Pastor Roger Anghis
January 23, 2011
You may wonder is this is the only time that God has done this, paying double for one’s stand of faith. In Isaiah 61:7 God promises all who are afflicted for the sake of the Gospel double. For your shame ye shall have double; and for confusion they shall rejoice in their portion: therefore in their land they shall possess the double: everlasting joy shall be unto them. When a person takes a stand for God’s principles, more often than not they will be subjected to persecution. Sometimes it is great persecution. The word used for “shame” is boseth and it means ashamed, greatly put to shame. The Hebrew word for “confusion” is kelimmah and it means public disgrace, public reproach, public dishonor. Many times when you stand for the things of God it becomes public information. In today’s world it is becoming increasingly unpopular to be known as a Christian. In Brazil all religious TV programs are to have disclaimers shown, but the ultimate goal is to NOT have them air at all because they are ‘homophobic’. So any type of a stance for God’s principles will bring negative public attention whether it is warranted or not. If you hold your ground, the reward will be great. If you lose something standing for God’s principles, He will recompense you for it every time with more than what you lost.
The next verse we want to look at is Psalm 27:13 I had fainted, unless I had believed to see the goodness of the LORD in the land of the living This verse is important because it speaks of prosperity. The Hebrew word used for “goodness” is the same word translated good things in Deuteronomy 6:11 and that is the word tuwb (toob) and means best, beauty, goodness of taste, prosperity. Webster’s 1828 dictionary defines prosperity as advance or gain in any thing good or desirable; successful progress in any business or enterprise; success; attainment of the object desired; as the prosperity of arts; agricultural or commercial prosperity; national prosperity. This verse is saying that God does intend for His followers to be prosperous.
The next verse is Psalm 31:19 Oh how great is thy goodness, which thou hast laid up for them that fear thee; which thou hast wrought for them that trust in thee before the sons of men! Again we see the word “goodness” which is the same word as in Psalm 27:13 and it carries the same meaning, prosperity. The prosperity that God has set up in reserve for the believer. The word used for “laid up” is tsaphan (tsaw-fan) and means reserve, protect, esteem. The lexicon states that this word also means to treasure up. The word used for “fear” is yare (yaw-ray) and means inspire reverence, godly fear and awe. God has rewards for those who reverentially fear Him. He has caused prosperity to come their way for those who seek refuge in Him. The word used for “wrought” is paal and means to do habitually, commit, ordain. This is telling us that God Himself will habitually set up prosperity for those of us who will make a stand for Him before men. Habitually means by habit; customarily; by frequent practice or use; habitually kind and benevolent. Again we see that God is willing and able to reward us for faithfulness.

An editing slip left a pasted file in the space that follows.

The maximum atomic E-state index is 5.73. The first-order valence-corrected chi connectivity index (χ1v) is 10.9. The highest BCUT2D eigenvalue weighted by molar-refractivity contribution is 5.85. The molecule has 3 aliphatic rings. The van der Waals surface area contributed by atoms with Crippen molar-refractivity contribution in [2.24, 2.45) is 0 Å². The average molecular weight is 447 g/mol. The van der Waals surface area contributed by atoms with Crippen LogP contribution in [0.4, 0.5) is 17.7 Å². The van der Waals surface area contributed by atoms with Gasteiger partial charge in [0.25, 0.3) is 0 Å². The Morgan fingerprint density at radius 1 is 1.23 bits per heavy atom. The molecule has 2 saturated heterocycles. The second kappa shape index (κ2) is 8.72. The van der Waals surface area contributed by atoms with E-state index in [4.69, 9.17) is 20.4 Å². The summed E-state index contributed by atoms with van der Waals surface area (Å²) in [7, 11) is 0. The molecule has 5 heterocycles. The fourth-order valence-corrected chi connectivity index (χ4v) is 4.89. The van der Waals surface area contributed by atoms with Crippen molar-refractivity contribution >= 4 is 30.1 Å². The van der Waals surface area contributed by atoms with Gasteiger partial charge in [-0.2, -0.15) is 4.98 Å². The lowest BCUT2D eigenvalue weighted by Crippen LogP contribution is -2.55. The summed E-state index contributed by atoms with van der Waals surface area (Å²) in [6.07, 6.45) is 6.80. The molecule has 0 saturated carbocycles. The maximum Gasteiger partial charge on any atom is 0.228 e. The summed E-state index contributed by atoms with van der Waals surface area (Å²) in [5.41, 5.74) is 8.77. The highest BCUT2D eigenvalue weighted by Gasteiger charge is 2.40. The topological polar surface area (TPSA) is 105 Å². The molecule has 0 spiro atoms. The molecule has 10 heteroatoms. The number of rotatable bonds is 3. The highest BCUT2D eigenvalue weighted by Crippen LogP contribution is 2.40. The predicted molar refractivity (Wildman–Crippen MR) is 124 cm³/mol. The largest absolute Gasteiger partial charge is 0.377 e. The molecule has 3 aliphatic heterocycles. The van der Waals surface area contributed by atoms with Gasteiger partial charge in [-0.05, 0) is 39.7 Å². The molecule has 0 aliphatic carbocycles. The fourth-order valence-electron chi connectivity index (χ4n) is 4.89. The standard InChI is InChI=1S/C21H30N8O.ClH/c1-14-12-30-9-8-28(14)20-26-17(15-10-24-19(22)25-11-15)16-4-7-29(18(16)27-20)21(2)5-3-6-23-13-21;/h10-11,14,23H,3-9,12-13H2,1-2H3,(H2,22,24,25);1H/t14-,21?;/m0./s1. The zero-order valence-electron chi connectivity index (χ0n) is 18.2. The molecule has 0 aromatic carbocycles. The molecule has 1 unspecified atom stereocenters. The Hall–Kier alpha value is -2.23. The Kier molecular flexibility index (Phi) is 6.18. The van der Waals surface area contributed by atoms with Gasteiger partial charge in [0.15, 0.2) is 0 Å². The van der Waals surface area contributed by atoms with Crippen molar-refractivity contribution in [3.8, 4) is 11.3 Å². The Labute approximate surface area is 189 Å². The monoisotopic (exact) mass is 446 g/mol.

The next verse we need to look at is Psalm 33:12 Blessed is the nation whose God is the LORD; and the people whom he hath chosen for his own inheritance The word “Blessed” here si the Hebrew word esher (eh-sher) and means happiness, blessed happy. The word used for “inheritance” is nachalah (nakh-al-aw) and means something inherited, possession. Any nation that has God as its Lord will be blessed, content, happy, fulfilled. Websters defines blessed this way: Happy; prosperous in worldly affairs; enjoying spiritual happiness and the favor of God; enjoying heavenly felicity. Felicity gives even a deeper meaning of the blessing: Happiness, or rather great happiness; blessedness; blissfulness; appropriately, the joys of heaven. Prosperity; blessing; enjoyment of good. That is a very descriptive meaning of blessed. That is what this nation experienced when it was united as one nation by our Founding Fathers. We became the greatest nation this world has ever or will ever see because we depended on God, sought after God and lived and governed by His principles.
Our next verse is one that most of the church ignores for the most part. Psalm 35:27 Let them shout for joy, and be glad, that favour my righteous cause: yea, let them say continually, Let the LORD be magnified, which hath pleasure in the prosperity of his servant. Here we see that God is pleased when we are prosperous. I have had many people tell me that this is a spiritual prosperity but again we have to remember that spiritual prosperity comes from Jesus after the cross. The word used for “shout” is ranan (raw-nan) and means to give a ringing cry of exhortation. The word used for “righteous” is tsedeq (tseh-dek) and it means that which is right, legal, a just cause. The word used for “magnified” is gadiysh (gaw-deesh) and means to stack high, heap up. The word used for “pleasure” is chaphets (khaw-fates) and it means to delight, be pleased, have pleasure. Webster’s defines pleasure as the gratification of the senses or of the mind; agreeable sensations or emotions; the excitement, relish or happiness produced by enjoyment or the expectation of good. This seems to contradict what the church has taught for centuries about how prosperous a believer is supposed to be.
For years we have been taught that we are to be humble and the only way you can be humble is to be poor. Here God is saying that He has pleasure, excitement, happiness, in the prosperity of His people. The word used for “prosperity” shalom and it means completeness, soundness, welfare, peace. Completeness means the state of having no deficiency; perfect. God has pleasure when we have no deficiency! That contradicts what the church has taught for centuries. I believe the Bible not the denominational doctrines. We, who follow God’s principles, are to be exceedingly joyful because God not only wants us to but has caused us to prosper.